New York tales of a South Australian expat


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By Amanda Smith

‘Producer’ on paper, but self-proclaimed “Jill of all trades”, South Australian expat Rebecca Gill lives, loves and learns in New York City… where hustling is a religion and apartments are smaller than most Adelaide kitchens.

It’s a small price to pay when chasing your dream – and New York has “always been it” for Rebecca. Her journey began in 2010, when she left Adelaide to fulfil her dream of working and living abroad. Bali was the first stop on her one-way ticket, having accepted a position as media manager for an NGO that had set-up there, during a recent rabies outbreak on the island.

While worlds apart from her previous roles a journalist at The Advertiser, working for an NGO in Asia set her up for the string of non-profits she’d go on to manage in New York, including Unicef and the World Health Organisation (WHO).

Aside from her tiny Manhattan studio, Rebecca is “living the dream”, in every sense of the phrase. She runs a production company, ReAgency, with her BFF Jayde Lovell. Initially, the pair launched as a science-leaning PR agency but, given the administration’s anti-science agenda, they’ve unintentionally morphed into a late-night-style political talk-show, with a comedic undertone.

SA expat and NYC producer Rebecca Gill on set.

Rebecca creates branded content for universities and environmental organisations, and has just wrapped up post-production on her first documentary. She spends most of her time overseeing video production, rubbing shoulders with other content creators in Manhattan’s YouTube space.

“I feel like I’ve done a hundred different jobs and I’m a million years old. Even in New York City, I call myself a producer but I juggle lots of roles,” Rebecca laughs. The New York way, perhaps.

Adelaide remains a calm, grounding yearly refuge for a much-needed change of energy. Rebecca admits her perception of Adelaide being “mortgage, kids and bathroom renovations” has changed over the years.

“Adelaide isn’t just the suburbs,” she says. “It’s a cool city with a thriving arts scene and a great quality of life. There’s a bazillion other things going for it, too. I really just needed to look harder.

“You can live the creative life anywhere… you just have to find your people. I thought I had to get to a big city to try and be the person I wanted to be.”

Rebecca sees Adelaide as a diverse and bustling small city, similar to what her New York friends perceive it to be – “beaches, wine, cool little eateries, diverse people and the Adelaide Fringe, of course”.

As the years pass in New York, her affinity for simplicity grows – like hanging out with her folks in their backyard as relatives file through bringing different brands of sauvignon blanc. “A backyard is something I never get to enjoy in Manhattan,” Rebecca says.

Working out of NYC, Rebecca Gill rubs shoulders with other content creators in Manhattan’s YouTube space.

Regardless of how expensive it can be to fly home, Rebecca enjoys visiting home yearly. “It’s my physical release, coming home,” she says. “An undeniable surge of happiness, that goes something like, ‘oh God, thank you for this peace and space”.

Her family lives only a couple of streets (“blocks”, in Rebecca’s adopted language), from the city. Having attended Grange Primary School and Henley High School, the beach has always been symbolic of her childhood.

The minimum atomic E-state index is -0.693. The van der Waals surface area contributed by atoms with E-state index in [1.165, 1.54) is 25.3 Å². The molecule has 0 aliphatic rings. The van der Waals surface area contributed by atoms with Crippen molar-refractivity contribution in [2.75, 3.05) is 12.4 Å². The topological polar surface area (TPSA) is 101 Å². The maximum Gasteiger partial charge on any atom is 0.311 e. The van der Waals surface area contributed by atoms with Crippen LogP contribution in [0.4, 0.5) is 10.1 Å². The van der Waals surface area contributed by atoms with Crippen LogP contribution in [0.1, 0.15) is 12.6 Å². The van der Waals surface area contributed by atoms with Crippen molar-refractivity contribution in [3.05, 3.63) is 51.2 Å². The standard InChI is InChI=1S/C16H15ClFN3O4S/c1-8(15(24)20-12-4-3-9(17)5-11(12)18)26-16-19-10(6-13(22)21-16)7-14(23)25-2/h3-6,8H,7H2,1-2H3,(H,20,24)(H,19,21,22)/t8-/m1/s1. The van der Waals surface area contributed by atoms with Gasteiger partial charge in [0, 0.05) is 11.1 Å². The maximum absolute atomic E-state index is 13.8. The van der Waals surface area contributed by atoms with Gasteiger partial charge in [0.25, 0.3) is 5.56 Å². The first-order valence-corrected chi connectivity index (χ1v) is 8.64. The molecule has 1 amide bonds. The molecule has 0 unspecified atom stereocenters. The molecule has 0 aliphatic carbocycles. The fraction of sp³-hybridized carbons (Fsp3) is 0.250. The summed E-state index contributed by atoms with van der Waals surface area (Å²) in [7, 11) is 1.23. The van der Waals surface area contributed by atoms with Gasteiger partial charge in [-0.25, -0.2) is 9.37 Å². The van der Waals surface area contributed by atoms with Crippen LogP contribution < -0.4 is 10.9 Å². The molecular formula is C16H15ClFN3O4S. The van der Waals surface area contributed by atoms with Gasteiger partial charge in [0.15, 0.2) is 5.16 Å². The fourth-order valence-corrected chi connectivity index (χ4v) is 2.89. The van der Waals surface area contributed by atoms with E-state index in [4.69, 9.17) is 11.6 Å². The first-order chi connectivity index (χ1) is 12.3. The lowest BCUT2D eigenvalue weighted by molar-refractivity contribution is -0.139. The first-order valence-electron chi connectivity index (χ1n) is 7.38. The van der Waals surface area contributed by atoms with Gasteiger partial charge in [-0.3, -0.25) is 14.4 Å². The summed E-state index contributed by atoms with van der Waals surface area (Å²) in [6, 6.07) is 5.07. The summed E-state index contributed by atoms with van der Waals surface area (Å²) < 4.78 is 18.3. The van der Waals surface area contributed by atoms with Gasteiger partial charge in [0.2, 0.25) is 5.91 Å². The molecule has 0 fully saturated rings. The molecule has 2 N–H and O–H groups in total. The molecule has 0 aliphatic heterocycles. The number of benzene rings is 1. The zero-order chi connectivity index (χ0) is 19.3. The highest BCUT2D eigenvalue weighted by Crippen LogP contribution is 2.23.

Rebecca says she is lucky enough to work with a tight group of Aussies.

“Jayde is constantly playing Crowded House, Matt Corby and Vance Joy, so that always triggers memories of the nearly 30 years I spent in Adelaide,” she says.

When posed the question that’s most common at family Christmas lunches for almost all SA expats, ‘will you ever return to Adelaide?’, she replies ‘hell, yeah!’ in true Aussie spirit.

Among her long list of reasons for one day returning home, a desire to raise future children in Australia is a big one.

“(In the US) Even those lucky enough to have insurance can get slapped with a $40,000 hospital bill, just for giving brith,” Rebecca says. “And who wants to raise a baby without their mum around?”

Home living space is another reason to one day make the journey home – she winces when thinking about what can get in Adelaide for the price of her monthly Manhattan rent.

“My toilet is basically on top of my kitchen,” Rebecca says. “One day, I’d love to live in those rambling old farmhouse-style homes in Adelaide, with a red brick exterior, giant old trees, a rosebush and hardwood floors.

“And of course, to be close to my parents. They’re both vegans, who kayak, cycle and are 7am joggers. And me? I’m a true New Yorker now. I eat out every night, my oven doubles as shoe storage, and ‘exercise’ is climbing subway stairs.”

The grass isn’t always greener. At least, not every season.

Today, though, Rebecca’s just enjoying the here and now… working on projects that ignite her. Like many others who leave Adelaide to embrace their opportunities, Rebecca has an important narrative to tell. Specifically, that life isn’t linear and more often than not, the real adventures are waiting for you in life’s zig-zags.

As part of Brand South Australia’s recently launched Hello From SA network, we’ll be sharing the stories of SA expats from around the world. Do you know a South Aussie living, working or learning abroad? Get in touch via the Hello From SA Facebook or LinkedIn pages.

Hello from SA is the global community for South Australians living, working and learning interstate and abroad.

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